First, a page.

Thursday, 15 August 2013

Ups and downs

Common sense suggests that if you work steadily at something, you will get steadily better at it. But as usual, life disagrees; improvement goes in sudden jumps and sometimes you have to get worse before you get better.

Left: how you think you learn
Right: how you actually learn!
Two weeks ago, things weren't going very well, and despite a successful solo flight I was really struggling with flying circuits. One problem was workload — I needed at least two extra brains to cope with the radio, traffic, circuit pattern and actually flying the plane. This is a frustrating barrier because there is no systematic way to overcome it.

The second problem was adapting to a different method of controlling the plane during the most critical part of the flight — final approach. In all my previous flight experience, the philosophy has been to control the air speed with the stick/yolk/elevator and the rate of descent with the throttle/air brakes. Here, on final, we do it the other way around meaning I had to constantly fight my automatic responses. Sometimes previous experience can be a hindrance!

These two difficulties led to a horrible lesson where nothing seemed to go right, and my instructor reasonably decided not to let me fly solo again. I felt frustrated and depressed, which was compounded by the apparent indignity of having to ask the boss for permission for extra training flights.

I need not have worried, he was a total gentleman about it and also offered a lot of helpful advice. The first extra lesson went a little better, but I decided to make use of two of the three lessons he offered just to consolidate. The second lesson too went reasonably well as did the three solo circuits I flew afterwards.

However the next item on the timetable was my Progress Test 1. Had I really killed my gremlins? I was not convinced, and felt sure I was bound to miss radio calls or be unable to fly stable approaches. It didn't help that the briefing was at 7.30am and the test eventually took place at 2.30pm leaving plenty of time to stew.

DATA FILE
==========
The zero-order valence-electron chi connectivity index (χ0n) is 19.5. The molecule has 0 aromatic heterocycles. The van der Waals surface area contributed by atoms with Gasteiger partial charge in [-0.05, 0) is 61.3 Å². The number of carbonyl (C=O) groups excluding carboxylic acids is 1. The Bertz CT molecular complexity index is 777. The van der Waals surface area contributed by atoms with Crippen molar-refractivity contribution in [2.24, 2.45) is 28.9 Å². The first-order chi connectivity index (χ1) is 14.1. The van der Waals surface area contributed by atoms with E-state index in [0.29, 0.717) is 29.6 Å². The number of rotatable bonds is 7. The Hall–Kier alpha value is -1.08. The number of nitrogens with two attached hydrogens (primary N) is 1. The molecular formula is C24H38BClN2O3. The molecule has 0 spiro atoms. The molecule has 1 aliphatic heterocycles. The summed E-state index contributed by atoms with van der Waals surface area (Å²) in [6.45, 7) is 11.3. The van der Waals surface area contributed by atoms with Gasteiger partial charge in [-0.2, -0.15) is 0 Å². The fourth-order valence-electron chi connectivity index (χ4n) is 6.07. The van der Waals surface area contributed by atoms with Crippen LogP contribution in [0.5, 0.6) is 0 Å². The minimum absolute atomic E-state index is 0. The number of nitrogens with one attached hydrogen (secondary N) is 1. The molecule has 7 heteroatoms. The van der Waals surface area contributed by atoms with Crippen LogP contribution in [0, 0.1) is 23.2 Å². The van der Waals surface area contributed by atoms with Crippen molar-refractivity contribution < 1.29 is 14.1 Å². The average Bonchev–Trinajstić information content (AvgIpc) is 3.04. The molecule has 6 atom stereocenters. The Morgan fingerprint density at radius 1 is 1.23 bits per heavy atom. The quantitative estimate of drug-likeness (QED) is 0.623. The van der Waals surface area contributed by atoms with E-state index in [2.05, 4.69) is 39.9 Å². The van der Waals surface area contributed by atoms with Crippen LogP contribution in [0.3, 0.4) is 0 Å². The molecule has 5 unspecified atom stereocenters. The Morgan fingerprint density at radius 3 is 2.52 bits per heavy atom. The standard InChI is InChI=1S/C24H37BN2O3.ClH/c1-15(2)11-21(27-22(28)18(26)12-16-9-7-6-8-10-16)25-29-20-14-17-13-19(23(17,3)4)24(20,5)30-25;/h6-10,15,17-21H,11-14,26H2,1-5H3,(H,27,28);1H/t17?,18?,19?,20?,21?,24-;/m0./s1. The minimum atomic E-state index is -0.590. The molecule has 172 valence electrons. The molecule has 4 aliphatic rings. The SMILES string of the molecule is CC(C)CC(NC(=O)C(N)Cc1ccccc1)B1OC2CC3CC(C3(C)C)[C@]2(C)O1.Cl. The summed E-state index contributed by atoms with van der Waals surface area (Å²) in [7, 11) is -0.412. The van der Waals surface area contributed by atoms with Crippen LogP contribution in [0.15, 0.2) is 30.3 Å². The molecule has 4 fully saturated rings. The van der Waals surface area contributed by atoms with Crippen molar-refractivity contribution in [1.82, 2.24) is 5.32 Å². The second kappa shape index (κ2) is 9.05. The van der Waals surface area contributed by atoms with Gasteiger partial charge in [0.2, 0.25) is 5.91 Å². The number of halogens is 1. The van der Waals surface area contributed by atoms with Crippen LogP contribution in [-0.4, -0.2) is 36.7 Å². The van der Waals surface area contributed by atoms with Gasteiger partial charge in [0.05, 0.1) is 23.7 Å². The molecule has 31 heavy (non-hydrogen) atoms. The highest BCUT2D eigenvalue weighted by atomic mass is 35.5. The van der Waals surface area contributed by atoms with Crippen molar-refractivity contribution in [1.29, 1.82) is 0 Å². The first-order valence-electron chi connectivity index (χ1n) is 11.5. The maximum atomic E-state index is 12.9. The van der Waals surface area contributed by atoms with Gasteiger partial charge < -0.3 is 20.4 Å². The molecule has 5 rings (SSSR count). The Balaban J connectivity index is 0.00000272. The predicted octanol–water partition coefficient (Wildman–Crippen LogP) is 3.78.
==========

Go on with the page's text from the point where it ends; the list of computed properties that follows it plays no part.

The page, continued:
By this time was stinking hot (42C) and bumpy. Neither me nor the examiner were looking forward to it. I was, I felt, rather lined up for a fall. Being a bit nervous I made a fairly fundamental mistake almost straight away, skipping over an entire checklist. Fortunately I realised before entering the runway and was able to rectify it.

Like the big boys, we aim to fly to the runway on a fixed
slope of 3 degrees. To help, lights called PAPIs are installed
which will show whether you are above or below this slope.
There's nothing clever going on; they are just "Ovaltine
tins with a metal plate welded in at 3 degrees." (David Gunson)
But then something unexpected happened — just when I needed it everything fell together. Suddenly I had time to think during the circuits. Each time I rolled out of the final turn I found myself on the correct slope, and managed to keep it stable all the way down. Even the landings were pretty good.

Perhaps it was the examiner, who was one of the most friendly and calming instructors I have flown with. But I think it is more about the vagaries of the learning process — I had finished getting worse and was quite suddenly getting it right. Tasks that were taking all my concentration just a few days before had become automatic, spare brain capacity had appeared. Incredibly, I found that I was even able to manage a friendly chat (about gliding) during the circuit. It felt almost as if someone else — someone much better — was flying for me. In the debrief the examiner had nothing to criticize except of course for the checklist cock-up and gave me an excellent mark.

So a valuable lesson learned; progress will not be smooth and I should not get upset and frustrated when things don't work out as planned. Help is waiting. I will not blame myself for failures, and I will not take too much pride in successes either. As Baz Luhrmann said;

"sometimes you’re ahead, sometimes you’re behind…the race is long, and in the end, it’s only with yourself. Remember the compliments you receive, forget the insults; if you succeed in doing this, tell me how."


  1. No name here.
    Re latest blog;
    Bloody marvellous!

  2. Insightful blog. Looking forward to updates. I wonder if you could tell us what was your profession before you started the FPP with BA?


Comments are very welcome, but please no names!